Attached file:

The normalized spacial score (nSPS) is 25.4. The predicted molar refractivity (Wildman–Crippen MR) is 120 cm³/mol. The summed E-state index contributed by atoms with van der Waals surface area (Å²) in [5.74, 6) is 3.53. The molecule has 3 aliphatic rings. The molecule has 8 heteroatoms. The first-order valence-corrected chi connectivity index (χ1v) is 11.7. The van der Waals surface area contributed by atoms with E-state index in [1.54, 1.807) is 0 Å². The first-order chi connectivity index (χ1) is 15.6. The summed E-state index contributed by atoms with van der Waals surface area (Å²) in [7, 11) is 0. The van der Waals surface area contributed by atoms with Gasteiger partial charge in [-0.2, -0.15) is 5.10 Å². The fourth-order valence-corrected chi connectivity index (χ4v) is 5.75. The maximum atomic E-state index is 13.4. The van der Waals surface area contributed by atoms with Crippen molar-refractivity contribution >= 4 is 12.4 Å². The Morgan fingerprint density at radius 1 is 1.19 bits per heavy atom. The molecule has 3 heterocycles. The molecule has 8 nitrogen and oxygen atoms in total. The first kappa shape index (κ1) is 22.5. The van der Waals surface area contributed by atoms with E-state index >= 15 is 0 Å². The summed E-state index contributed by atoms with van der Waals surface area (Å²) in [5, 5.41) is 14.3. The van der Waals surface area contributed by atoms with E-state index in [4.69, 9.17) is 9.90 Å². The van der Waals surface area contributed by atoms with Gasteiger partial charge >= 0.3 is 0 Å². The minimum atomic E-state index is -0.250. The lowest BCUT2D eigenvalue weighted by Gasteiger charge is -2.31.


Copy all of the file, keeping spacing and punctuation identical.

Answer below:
The normalized spacial score (nSPS) is 25.4. The predicted molar refractivity (Wildman–Crippen MR) is 120 cm³/mol. The summed E-state index contributed by atoms with van der Waals surface area (Å²) in [5.74, 6) is 3.53. The molecule has 3 aliphatic rings. The molecule has 8 heteroatoms. The first-order valence-corrected chi connectivity index (χ1v) is 11.7. The van der Waals surface area contributed by atoms with E-state index in [1.54, 1.807) is 0 Å². The first-order chi connectivity index (χ1) is 15.6. The summed E-state index contributed by atoms with van der Waals surface area (Å²) in [7, 11) is 0. The van der Waals surface area contributed by atoms with Gasteiger partial charge in [-0.2, -0.15) is 5.10 Å². The fourth-order valence-corrected chi connectivity index (χ4v) is 5.75. The maximum atomic E-state index is 13.4. The van der Waals surface area contributed by atoms with Crippen molar-refractivity contribution >= 4 is 12.4 Å². The Morgan fingerprint density at radius 1 is 1.19 bits per heavy atom. The molecule has 3 heterocycles. The molecule has 8 nitrogen and oxygen atoms in total. The first kappa shape index (κ1) is 22.5. The van der Waals surface area contributed by atoms with E-state index >= 15 is 0 Å². The summed E-state index contributed by atoms with van der Waals surface area (Å²) in [5, 5.41) is 14.3. The van der Waals surface area contributed by atoms with E-state index in [4.69, 9.17) is 9.90 Å². The van der Waals surface area contributed by atoms with Gasteiger partial charge >= 0.3 is 0 Å². The minimum atomic E-state index is -0.250. The lowest BCUT2D eigenvalue weighted by Gasteiger charge is -2.31.